In mathematics, the Morlet wavelet (or Gabor wavelet)^{[1]} is a wavelet composed of a complex exponential (carrier) multiplied by a Gaussian window (envelope). This wavelet is closely related to human perception, both hearing^{[2]} and vision.^{[3]}
In 1946, physicist Dennis Gabor, applying ideas from quantum physics, introduced the use of Gaussian-windowed sinusoids for time-frequency decomposition, which he referred to as atoms, and which provide the best trade-off between spatial and frequency resolution.^{[1]} These are used in the Gabor transform, a type of short-time Fourier transform.^{[2]} In 1984, Jean Morlet introduced Gabor's work to the seismology community and, with Goupillaud and Grossmann, modified it to keep the same wavelet shape over equal octave intervals, resulting in the first formalization of the continuous wavelet transform.^{[4]}
The wavelet is defined as a constant subtracted from a plane wave and then localised by a Gaussian window:^{[5]}
where is defined by the admissibility criterion, and the normalisation constant is:
The Fourier transform of the Morlet wavelet is:
The "central frequency" is the position of the global maximum of which, in this case, is given by the positive solution to:
which can be solved by a fixed-point iteration starting at (the fixed-point iterations converge to the unique positive solution for any initial ).^{[citation needed]}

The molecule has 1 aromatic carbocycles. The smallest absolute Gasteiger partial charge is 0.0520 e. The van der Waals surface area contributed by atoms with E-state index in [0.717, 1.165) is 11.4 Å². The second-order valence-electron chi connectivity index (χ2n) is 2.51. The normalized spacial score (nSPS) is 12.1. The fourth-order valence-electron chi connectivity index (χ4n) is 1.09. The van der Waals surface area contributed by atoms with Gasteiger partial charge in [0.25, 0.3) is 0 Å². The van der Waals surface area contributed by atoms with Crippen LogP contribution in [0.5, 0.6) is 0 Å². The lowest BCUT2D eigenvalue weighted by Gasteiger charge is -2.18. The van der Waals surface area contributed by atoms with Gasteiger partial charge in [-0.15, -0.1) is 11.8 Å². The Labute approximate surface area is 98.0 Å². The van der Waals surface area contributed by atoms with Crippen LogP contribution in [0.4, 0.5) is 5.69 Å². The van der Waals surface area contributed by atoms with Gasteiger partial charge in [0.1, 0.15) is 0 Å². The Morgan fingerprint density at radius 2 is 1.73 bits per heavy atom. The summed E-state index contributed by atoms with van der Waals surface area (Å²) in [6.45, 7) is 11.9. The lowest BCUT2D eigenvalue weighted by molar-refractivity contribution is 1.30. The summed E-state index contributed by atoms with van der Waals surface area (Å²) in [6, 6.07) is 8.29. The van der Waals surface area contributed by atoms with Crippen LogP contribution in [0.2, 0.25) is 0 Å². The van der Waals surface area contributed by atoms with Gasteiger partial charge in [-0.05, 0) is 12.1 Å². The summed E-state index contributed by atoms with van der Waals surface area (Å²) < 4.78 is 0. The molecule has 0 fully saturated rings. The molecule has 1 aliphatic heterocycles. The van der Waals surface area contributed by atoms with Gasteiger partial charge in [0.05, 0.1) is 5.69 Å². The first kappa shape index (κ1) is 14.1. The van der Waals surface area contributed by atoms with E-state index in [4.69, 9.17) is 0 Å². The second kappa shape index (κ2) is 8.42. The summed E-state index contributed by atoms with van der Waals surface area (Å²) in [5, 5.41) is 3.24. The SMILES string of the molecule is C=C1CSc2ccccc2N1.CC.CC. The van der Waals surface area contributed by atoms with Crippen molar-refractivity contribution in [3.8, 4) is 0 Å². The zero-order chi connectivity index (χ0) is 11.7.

The parameter in the Morlet wavelet allows trade between time and frequency resolutions. Conventionally, the restriction is used to avoid problems with the Morlet wavelet at low (high temporal resolution).^{[citation needed]}
For signals containing only slowly varying frequency and amplitude modulations (audio, for example) it is not necessary to use small values of . In this case, becomes very small (e.g. ) and is, therefore, often neglected. Under the restriction , the frequency of the Morlet wavelet is conventionally taken to be .^{[citation needed]}
The wavelet exists as a complex version or a purely real-valued version. Some distinguish between the "real Morlet" vs the "complex Morlet".^{[6]} Others consider the complex version to be the "Gabor wavelet", while the real-valued version is the "Morlet wavelet".^{[7]}^{[8]}
In magnetic resonance spectroscopy imaging, the Morlet wavelet transform method offers an intuitive bridge between frequency and time information which can clarify the interpretation of complex head trauma spectra obtained with Fourier transform. The Morlet wavelet transform, however, is not intended as a replacement for the Fourier transform, but rather a supplement that allows qualitative access to time related changes and takes advantage of the multiple dimensions available in a free induction decay analysis.^{[9]}
The application of the Morlet wavelet analysis is also used to discriminate abnormal heartbeat behavior in the electrocardiogram (ECG). Since the variation of the abnormal heartbeat is a non-stationary signal, this signal is suitable for wavelet-based analysis.
The Morlet wavelet transform is used in pitch estimation and can produce more accurate results than Fourier transform techniques.^{[10]} The Morlet wavelet transform is capable of capturing short bursts of repeating and alternating music notes with a clear start and end time for each note.^{[citation needed]}
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